Acts 2:14-41 Peter spreads the Good News in Jerusalem on the Day of Pentecost in 30AD. Three thousand who hear his message become believers.
Acts 3:1-4:22 Peter heals a lame man at the Beautiful Gate of the Temple (see Map 12). He and John are arrested by the temple guards and told not to preach.
Acts 5:1-16 As the leader of the church in Jerusalem over the next few years, Peter rebukes Ananias and Sapphira when they lie about the money they have received from selling some land.
Acts 5:17-42 Peter is the spokesperson when he and another apostle are arrested in Jerusalem.
Acts 8:14-24 Peter and John go to Sebaste in Samaria in 35AD and pray for the new Samaritan believers to be filled with the Holy Spirit (see 1 on Map 19).
Map 19 Peter's Journeys
Acts 8:25 They return to Jerusalem, sharing their message en route in many villages in Samaria.
Acts 9:32-35 Later in the year, Peter visits the believers in Lydda (called Lod in the Old Testament) (see 2 on Map 19). He heals Aeneas who has been bedridden for eight years. Lod, today, is the site of Tel Aviv’s international airport.
Acts 9:36-43 Peter is called to the port of Joppa where Tabitha (‘Dorcas’ in Greek, meaning a ‘gazelle’), one of the believers, has died. Peter prays for her, and the dead woman comes back to life.
Joppa (modern-day Jaffa) was the only natural harbour on the coast between Egypt and Phoenicia (see Map 19). It was an important commercial centre that would have been bustling with life when Peter visited it in 35AD.
Today it has been superceded as a port by the larger artificial docks at Ashkelon, but the old harbour area of Joppa has become a popular retreat for holiday crowds spilling over from the crowded sandy beaches of Tel Aviv immediately to the north.
Peter stayed in Joppa at the home of Simon the Tanner – the reputed site of which can still be visited today. St Peter’s Church commemorates Peter’s visit, while modern visitors to the tastefully restored narrow alleyways of the medieval quarter can get a taste of what Joppa felt like when it was a bustling commercial port in Peter’s day.
A modern sculpture called the ‘Statue of Faith’ depicts incidents from the Old Testament including Abraham preparing to sacrifice Isaac (see Genesis 22:9), Jacob’s dream of the staircase to heaven (see Genesis 28:12), and the Israelites marching round the walls of Jericho (see Joshua 6:20).
In Old Testament times, Lebanese cedars to construct Solomon’s Temple were unloaded in Joppa (see 1 Kings 5:8-10) and the prophet Jonah attempted to escape from God by embarking from Joppa on a boat heading for Tarshish (see Jonah 1:3).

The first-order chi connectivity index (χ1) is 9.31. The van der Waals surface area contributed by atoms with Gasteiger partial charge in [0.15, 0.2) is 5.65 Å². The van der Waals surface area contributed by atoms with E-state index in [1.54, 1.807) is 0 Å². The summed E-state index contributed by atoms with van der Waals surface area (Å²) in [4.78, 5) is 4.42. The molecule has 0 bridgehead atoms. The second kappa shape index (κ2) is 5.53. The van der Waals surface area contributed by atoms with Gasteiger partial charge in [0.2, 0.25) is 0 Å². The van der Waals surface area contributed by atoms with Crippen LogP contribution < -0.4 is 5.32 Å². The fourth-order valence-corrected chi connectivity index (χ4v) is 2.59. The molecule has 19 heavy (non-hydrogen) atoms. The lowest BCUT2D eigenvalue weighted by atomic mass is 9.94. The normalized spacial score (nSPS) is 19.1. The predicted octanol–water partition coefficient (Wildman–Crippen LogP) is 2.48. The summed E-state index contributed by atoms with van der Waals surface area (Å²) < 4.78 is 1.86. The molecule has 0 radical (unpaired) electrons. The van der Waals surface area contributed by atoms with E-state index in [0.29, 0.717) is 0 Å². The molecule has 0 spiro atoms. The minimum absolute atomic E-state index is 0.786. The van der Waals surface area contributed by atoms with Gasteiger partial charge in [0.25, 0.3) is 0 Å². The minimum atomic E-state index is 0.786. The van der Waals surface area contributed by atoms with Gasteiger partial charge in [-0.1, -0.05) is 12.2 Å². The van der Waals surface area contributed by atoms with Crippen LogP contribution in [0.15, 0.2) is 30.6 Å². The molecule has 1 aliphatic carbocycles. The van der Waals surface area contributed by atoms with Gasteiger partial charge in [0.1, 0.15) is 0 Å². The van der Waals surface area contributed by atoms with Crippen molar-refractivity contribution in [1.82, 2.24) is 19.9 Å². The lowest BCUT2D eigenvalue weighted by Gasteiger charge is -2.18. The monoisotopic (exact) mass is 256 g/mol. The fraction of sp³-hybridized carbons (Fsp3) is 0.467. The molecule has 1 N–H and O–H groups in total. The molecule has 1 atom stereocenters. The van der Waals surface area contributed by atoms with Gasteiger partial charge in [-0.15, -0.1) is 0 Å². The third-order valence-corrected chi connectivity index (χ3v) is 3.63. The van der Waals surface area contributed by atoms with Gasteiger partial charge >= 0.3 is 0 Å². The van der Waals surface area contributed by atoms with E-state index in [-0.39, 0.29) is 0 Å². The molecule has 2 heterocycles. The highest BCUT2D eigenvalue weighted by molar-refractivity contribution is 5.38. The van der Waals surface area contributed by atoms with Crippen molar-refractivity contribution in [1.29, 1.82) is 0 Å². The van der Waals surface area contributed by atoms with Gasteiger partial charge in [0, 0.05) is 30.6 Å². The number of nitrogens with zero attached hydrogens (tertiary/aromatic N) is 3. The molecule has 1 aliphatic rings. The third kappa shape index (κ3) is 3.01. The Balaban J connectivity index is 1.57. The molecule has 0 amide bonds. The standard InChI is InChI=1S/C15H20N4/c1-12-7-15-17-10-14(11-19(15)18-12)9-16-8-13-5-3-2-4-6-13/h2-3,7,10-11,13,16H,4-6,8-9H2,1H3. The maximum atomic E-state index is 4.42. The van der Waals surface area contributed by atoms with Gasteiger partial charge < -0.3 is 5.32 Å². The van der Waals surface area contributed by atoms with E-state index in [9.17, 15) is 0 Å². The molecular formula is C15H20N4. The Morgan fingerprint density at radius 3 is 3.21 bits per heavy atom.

Acts 10:1-8 Cornelius – a Gentile God-fearing centurion belonging to the Italian Cohort (an auxiliary unit of archers) based at the Roman administrative centre in Caesarea – has a vision of an angel who tells him to send for Peter in Joppa.
Medieval Quarter, Joppa
Acts 10:9-23 Peter – praying on the flat roof of Simon the Tanner’s house in Joppa – also has a vision in which he is told not to call anything ‘unclean’ that God has made ‘clean’ (see Leviticus 11:46-47).
Shortly after this, Cornelius’s two Gentile servants and his attendant arrive at Joppa. Peter invites them into the house to be his guests although Jews would not normally eat with Gentiles because they were regarded as ritually ‘unclean’ (see Deuteronomy 14:1-3) and eating with them would make a Jew ‘unclean’.
Peter in Caesarea and Jerusalem
Acts 10:23-48 Peter travels to Caesarea towards the end of 35AD and shares the Good News of Jesus’s death and resurrection with Cornelius’s Gentile family and friends (see 2 on Map 19). The Holy Spirit falls on all present and the six Jewish believers from Joppa (see Acts 11:12) are amazed that God has poured out his Spirit on the Gentiles – as they “heard them speaking in different languages and praising God” (Acts 10:46).
The new Gentile believers are baptised as “They have received the Holy Spirit just as we did!” (Acts 10:47). Peter stays in the Gentiles’ house at Caesarea for several days.
Roman theatre in Caesarea (Acts 10:24)
Acts 11:1-18 Peter reports back to the Jewish believers in Jerusalem (see 3 on Map 19). The more conservative Hebraic Jewish believers criticize Peter for eating with uncircumcised Gentiles, but most of the disciples agree to accept the new Gentile converts into the fellowship of believers.
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